5 Lessons We Can Learn From the Waltham Police Chief’s Case


As some of you know, sentencing was handed down today in a domestic violence case that hit especially close to home. Last summer the Waltham Police Chief was arrested on charges that he assaulted his wife and a friend to whom she reached out for help. The trial took place last month, and Chief LaCroix was found guilty on two counts of assault and battery against his wife, and acquitted on the other charges he faced. Today, he was sentenced to probation until December 2014, among other conditions.

Emotions run high at times like these. To some the sentence may seem too light for such a violent assault. To others, Chief LaCroix is a well-known, respected member of the community and it’s difficult to reconcile what they’ve heard and read with the guy they know. Now that the case has run its course in the justice system and this incident will fade from the headlines, what can we learn from it?

1. Domestic violence happens in all types of relationships. Abusers don’t come with warning labels, they don’t have horns growing out of their head. They can be charming, professional, respected members of the community. If you suspect abuse, don’t assume you’re wrong because the couple in question doesn’t fit the stereotype of what you think an abuser or a victim looks like.

2. People experiencing abuse need courageous friends and neighbors to turn to. In this particular case, the victim did not immediately call law enforcement. She turned to a friend – a friend who in turn faced physical intimidation and attempts to impugn her credibility. Other neighbors and coworkers were able to corroborate parts of the story. Had those community members not spoken up, it’s possible there would have been no arrest, no conviction at all. Often in domestic violence cases, friends and family are aware of what is going on, or witness an incident that makes them uncomfortable, but aren’t sure what to say. Do you know what to do or say if you suspect a friend is being abused…or is being abusive? For some advice, click here or look for our column in the Waltham News Tribune this Friday.

3. Domestic Violence is a community issue. Some people feel like these matters are private, family issues to be handled quietly. Many times, domestic violence does happen behind closed doors. Cases like this that make headlines shed light on the many people who are connected and affected. That is always the reality, whether or not it makes the news. In this particular case, this man’s professional position happens to affect an entire community. But whenever and wherever domestic violence happens, it makes all of us unsafe. To those who feel that it should remain a private matter, we ask, if the Chief of Police had walked up to a stranger on the street and assaulted them, would you feel differently? What sentence would you feel he should get? Why is this case any different? LaCroix was convicted of assault. The fact that the victim is his wife shouldn’t make it any less of a crime.

4. Survivors often display ambivalence about their abuser. Many people wonder why the victim in a domestic violence case would take the stand and testify in her husband’s defense. While we won’t speculate on the specific dynamics of this relationship, we know that in many cases, the survivor doesn’t want to punish their abuser, they just want the abuser to stop hurting them. They may still care about that person and love them. Abuse isn’t just about physical violence, it is a pattern of behavior that one person uses to gain and maintain power and control over another. Many of the survivors we work with have friends and family who are frustrated because the survivor isn’t ready to leave the relationship, isn’t willing to call the police, isn’t willing to sever all ties with their abuser. If someone you know is experiencing abuse but is displaying ambivalence, be as supportive as you can. Listen without judgment. Understand that their self-confidence may have been eroded and it takes time to build it back up.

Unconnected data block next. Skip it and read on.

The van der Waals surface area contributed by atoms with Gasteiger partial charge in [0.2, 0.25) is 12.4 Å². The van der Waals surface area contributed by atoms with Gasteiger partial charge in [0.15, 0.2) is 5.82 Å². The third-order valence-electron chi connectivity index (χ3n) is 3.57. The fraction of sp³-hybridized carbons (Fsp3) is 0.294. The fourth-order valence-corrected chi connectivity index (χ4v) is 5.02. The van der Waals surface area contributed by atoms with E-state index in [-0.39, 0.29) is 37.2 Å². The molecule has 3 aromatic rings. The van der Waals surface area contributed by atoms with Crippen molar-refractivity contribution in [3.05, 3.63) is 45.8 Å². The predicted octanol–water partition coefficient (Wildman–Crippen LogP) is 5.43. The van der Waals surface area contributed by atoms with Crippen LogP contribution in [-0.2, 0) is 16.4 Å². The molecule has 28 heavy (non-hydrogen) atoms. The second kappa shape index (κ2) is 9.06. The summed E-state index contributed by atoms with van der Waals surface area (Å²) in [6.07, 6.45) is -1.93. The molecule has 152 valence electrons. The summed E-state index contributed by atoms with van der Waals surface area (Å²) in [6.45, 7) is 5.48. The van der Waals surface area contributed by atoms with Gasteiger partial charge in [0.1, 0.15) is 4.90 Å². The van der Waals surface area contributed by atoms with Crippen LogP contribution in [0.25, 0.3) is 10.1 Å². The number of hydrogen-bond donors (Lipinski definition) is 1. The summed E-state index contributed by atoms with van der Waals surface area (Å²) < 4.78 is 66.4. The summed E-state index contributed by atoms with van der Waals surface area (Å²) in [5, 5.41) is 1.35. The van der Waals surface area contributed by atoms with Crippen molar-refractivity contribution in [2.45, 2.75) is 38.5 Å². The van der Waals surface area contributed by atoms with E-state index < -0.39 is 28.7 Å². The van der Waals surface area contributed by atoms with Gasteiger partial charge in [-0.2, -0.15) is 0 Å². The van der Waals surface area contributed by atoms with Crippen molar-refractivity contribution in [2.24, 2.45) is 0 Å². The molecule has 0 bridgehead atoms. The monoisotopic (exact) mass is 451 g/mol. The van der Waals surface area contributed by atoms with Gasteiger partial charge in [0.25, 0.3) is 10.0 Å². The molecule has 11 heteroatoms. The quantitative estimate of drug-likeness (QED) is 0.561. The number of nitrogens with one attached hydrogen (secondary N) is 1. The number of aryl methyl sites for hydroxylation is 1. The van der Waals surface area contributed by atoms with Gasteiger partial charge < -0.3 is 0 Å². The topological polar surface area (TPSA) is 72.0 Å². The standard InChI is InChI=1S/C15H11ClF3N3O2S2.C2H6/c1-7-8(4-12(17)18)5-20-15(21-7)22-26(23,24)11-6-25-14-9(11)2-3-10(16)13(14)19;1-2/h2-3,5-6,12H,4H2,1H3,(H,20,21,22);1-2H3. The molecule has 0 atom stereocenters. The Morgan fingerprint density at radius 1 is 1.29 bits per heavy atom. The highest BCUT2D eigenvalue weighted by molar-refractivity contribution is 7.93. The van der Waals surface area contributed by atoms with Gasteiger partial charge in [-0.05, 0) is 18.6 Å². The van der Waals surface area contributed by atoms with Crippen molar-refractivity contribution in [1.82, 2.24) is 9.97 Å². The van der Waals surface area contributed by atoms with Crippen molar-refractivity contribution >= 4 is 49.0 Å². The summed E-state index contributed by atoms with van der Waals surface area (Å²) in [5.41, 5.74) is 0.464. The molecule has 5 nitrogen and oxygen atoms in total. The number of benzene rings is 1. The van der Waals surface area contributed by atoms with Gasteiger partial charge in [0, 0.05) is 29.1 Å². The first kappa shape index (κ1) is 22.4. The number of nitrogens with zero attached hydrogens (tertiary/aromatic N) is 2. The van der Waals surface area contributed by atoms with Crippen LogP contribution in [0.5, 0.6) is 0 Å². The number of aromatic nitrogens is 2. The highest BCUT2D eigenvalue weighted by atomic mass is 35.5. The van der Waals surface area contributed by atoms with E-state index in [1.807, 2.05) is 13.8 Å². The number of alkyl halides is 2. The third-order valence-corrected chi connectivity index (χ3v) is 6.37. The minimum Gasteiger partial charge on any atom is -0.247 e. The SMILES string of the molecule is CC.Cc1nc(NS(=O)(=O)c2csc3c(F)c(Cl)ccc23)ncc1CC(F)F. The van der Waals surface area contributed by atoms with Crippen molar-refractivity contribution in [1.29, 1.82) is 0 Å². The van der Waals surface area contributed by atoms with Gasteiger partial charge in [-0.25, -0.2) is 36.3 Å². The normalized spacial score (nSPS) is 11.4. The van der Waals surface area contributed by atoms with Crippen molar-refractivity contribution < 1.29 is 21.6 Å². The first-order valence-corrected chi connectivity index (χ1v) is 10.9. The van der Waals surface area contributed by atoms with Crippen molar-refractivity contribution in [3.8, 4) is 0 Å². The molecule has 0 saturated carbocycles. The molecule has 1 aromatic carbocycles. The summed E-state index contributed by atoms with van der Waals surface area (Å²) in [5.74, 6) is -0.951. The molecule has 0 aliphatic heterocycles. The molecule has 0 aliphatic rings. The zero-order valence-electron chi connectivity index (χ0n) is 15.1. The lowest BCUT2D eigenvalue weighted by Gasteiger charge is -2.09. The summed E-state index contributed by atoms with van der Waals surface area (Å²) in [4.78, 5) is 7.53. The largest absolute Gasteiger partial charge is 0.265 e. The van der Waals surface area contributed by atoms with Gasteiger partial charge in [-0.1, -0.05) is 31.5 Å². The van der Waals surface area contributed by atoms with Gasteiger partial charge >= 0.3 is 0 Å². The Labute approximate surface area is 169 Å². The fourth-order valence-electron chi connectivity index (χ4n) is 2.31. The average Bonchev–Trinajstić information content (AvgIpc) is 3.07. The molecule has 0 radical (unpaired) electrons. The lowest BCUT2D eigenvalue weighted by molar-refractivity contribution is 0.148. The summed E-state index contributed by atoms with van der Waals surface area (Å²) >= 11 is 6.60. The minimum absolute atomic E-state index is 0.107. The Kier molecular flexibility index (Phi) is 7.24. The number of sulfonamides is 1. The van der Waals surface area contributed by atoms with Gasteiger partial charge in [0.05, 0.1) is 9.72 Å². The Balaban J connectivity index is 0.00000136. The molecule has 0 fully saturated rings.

5. Survivors are often afraid to access law enforcement, and that’s understandable. It is important to think about how this case might impact victims of abuse. Someone in a position of power (whose role is to serve and protect) has been arrested and convicted of assaulting his partner. How does this make us feel? What if we need help? How can we trust systems? How do we trust people in power?

While cases like this are scary, we know that one person’s actions are not representative of the Waltham Police Department or law enforcement as a whole. While we understand that hearing stories like this might make people reluctant to come forward, REACH has worked with the Waltham Police Department for three decades, and they are a valued and important partner in this work.

If you (or someone you know) is experiencing violence and wants to involve law enforcement but is afraid to do so, a domestic violence advocate can help you evaluate your options and walk you through the process. Help is available.

We will continue to talk about domestic violence in a public way. We will continue to support survivors and hold perpetrators accountable for their actions. We will continue to stand up, speak out, and make clear that domestic violence is not acceptable, no matter who you are, no matter where you live, no matter what your job is. Will you stand with us?